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    Author(s): Anantha M. Prasad
    Date: 2018
    Source: In: Humphries, Grant; Magness, Dawn R.; Huettmann, Falk, eds. Machine Learning for Ecology and Sustainable Natural Resource Management. Switzerland: Springer Nature: 123-139.
    Publication Series: Book Chapter
    Station: Northern Research Station
    PDF: Download Publication  (773.0 KB)

    Description

    Machine learning has come a long way in recent decades due to huge increases in computing power and the availability of robust public platforms for statistical analysis (e.g., R Core Team 2016). Machine learning techniques have benefited from advances in statistical learning and vice versa (Hastie et al. 2009; Slavakis et al. 2014), resulting in impressive applications of big data in imaging, astronomy, medicine, finance and to a lesser extent in ecology (Van Horn and Toga 2014; Zhang and Zhao 2015; Belle et al. 2015; Hussain and Prieto 2016; Hampton et al. 2013). A healthy relationship with computer science and engineering has invigorated the field even more, resulting in a variety of techniques suitable for diverse applications. One successful and frequently used method is ensemble learning, where learning algorithms independently construct a set of classifiers or regression-estimates and classify or regress newer data points by either taking a weighted vote (classifiers) or an average (regression) of their predictions (Zhou 2012). A majority of the ensemble learning problems deal with classification due to the binary, or in some cases multinomial, response that is of interest. However, in the field of ecology, and especially in tree species abundance modeling, we have access to continuous data thanks to the Forest Inventory Analysis (FIA) in the United States (Woudenberg et al. 2010) that lends itself to a regression approach. Valuable information can be lost if the continuous data are classified a priori into classes. Therefore, it is best to solve the problem in a regression context, and classify the results later to retain most of the information in the response. I will choose the regression approach for this reason and also to highlight this less used aspect of statistical learning.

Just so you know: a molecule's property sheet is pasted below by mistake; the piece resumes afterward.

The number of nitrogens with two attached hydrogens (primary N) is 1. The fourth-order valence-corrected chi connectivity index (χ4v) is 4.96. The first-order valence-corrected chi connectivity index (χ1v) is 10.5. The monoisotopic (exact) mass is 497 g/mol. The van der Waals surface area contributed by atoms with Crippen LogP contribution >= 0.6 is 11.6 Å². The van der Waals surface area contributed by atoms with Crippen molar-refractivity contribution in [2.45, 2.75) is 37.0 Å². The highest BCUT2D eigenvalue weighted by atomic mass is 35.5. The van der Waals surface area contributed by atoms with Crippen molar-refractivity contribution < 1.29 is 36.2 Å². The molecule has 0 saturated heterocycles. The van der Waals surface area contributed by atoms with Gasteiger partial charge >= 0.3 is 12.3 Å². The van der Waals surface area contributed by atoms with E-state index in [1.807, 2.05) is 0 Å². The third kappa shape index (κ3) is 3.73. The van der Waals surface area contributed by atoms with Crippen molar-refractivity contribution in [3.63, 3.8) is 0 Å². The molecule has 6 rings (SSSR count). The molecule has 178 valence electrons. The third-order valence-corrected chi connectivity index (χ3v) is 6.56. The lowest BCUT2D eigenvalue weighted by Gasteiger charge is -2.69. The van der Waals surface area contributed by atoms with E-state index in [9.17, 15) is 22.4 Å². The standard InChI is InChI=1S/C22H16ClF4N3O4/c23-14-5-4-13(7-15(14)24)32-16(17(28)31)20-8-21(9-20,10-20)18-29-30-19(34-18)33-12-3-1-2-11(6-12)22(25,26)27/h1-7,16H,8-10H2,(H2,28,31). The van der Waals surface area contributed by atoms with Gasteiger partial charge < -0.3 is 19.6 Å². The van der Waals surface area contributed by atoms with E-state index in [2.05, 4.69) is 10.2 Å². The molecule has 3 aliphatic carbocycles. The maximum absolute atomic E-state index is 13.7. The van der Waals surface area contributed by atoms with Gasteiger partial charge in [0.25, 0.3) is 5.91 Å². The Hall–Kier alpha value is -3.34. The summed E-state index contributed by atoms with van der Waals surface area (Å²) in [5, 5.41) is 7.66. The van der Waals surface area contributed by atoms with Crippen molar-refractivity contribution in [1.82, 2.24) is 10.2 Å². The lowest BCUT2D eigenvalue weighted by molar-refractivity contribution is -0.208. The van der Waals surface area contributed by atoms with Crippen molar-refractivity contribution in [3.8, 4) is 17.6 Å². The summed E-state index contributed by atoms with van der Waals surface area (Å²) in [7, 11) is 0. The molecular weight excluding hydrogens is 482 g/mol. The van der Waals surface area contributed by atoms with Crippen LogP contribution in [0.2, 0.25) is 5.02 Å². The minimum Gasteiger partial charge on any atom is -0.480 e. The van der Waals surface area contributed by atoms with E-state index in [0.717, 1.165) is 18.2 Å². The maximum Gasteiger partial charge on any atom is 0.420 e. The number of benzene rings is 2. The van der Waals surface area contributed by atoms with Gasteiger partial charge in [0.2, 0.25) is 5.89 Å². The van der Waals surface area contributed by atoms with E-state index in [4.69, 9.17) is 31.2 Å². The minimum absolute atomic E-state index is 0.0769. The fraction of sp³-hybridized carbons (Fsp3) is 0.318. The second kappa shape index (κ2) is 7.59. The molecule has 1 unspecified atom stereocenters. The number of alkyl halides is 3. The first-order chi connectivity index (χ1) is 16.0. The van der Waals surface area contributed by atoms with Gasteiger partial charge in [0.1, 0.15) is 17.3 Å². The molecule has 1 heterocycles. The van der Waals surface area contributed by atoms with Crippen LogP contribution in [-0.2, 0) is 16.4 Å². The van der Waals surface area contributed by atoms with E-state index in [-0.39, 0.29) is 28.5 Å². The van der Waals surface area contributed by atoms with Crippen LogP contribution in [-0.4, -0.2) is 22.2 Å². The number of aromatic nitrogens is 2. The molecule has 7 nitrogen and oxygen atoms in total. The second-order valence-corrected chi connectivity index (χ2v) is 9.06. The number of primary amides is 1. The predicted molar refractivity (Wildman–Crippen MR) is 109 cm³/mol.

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    Citation

    Prasad, Anantha M. 2018. Machine Learning for Macroscale Ecological Niche Modeling - a Multi-Model, Multi-Response Ensemble Technique for Tree Species Management Under Climate Change. In: Humphries, Grant; Magness, Dawn R.; Huettmann, Falk, eds. Machine Learning for Ecology and Sustainable Natural Resource Management. Switzerland: Springer Nature: 123-139. Chapter 6. https://doi.org/10.1007/978-3-319-96978-7_6‚Äč.

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